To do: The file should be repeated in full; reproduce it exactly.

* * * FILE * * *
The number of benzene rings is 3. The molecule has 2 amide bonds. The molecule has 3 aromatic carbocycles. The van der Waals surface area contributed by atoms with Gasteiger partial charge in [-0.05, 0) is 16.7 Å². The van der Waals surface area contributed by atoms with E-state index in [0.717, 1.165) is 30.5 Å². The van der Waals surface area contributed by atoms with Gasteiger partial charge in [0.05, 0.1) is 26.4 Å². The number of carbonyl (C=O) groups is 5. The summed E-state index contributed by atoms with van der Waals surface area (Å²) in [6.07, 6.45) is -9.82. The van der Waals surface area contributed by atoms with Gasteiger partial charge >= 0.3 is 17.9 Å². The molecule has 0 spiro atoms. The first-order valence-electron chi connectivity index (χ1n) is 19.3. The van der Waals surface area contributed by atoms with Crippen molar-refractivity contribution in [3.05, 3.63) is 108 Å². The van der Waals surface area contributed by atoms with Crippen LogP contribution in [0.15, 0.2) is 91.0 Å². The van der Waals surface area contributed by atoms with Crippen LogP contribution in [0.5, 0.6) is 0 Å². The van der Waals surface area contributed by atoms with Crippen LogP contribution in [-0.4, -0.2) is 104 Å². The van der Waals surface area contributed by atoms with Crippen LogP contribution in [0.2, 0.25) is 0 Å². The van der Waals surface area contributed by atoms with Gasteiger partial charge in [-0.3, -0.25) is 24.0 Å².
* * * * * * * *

The number of benzene rings is 3. The molecule has 2 amide bonds. The molecule has 3 aromatic carbocycles. The van der Waals surface area contributed by atoms with Gasteiger partial charge in [-0.05, 0) is 16.7 Å². The van der Waals surface area contributed by atoms with E-state index in [0.717, 1.165) is 30.5 Å². The van der Waals surface area contributed by atoms with Gasteiger partial charge in [0.05, 0.1) is 26.4 Å². The number of carbonyl (C=O) groups is 5. The summed E-state index contributed by atoms with van der Waals surface area (Å²) in [6.07, 6.45) is -9.82. The van der Waals surface area contributed by atoms with Gasteiger partial charge >= 0.3 is 17.9 Å². The molecule has 0 spiro atoms. The first-order valence-electron chi connectivity index (χ1n) is 19.3. The van der Waals surface area contributed by atoms with Crippen molar-refractivity contribution in [3.05, 3.63) is 108 Å². The van der Waals surface area contributed by atoms with Crippen LogP contribution in [0.15, 0.2) is 91.0 Å². The van der Waals surface area contributed by atoms with Crippen LogP contribution in [0.5, 0.6) is 0 Å². The van der Waals surface area contributed by atoms with Crippen LogP contribution in [-0.4, -0.2) is 104 Å². The van der Waals surface area contributed by atoms with Crippen LogP contribution in [0.2, 0.25) is 0 Å². The van der Waals surface area contributed by atoms with Gasteiger partial charge in [-0.3, -0.25) is 24.0 Å².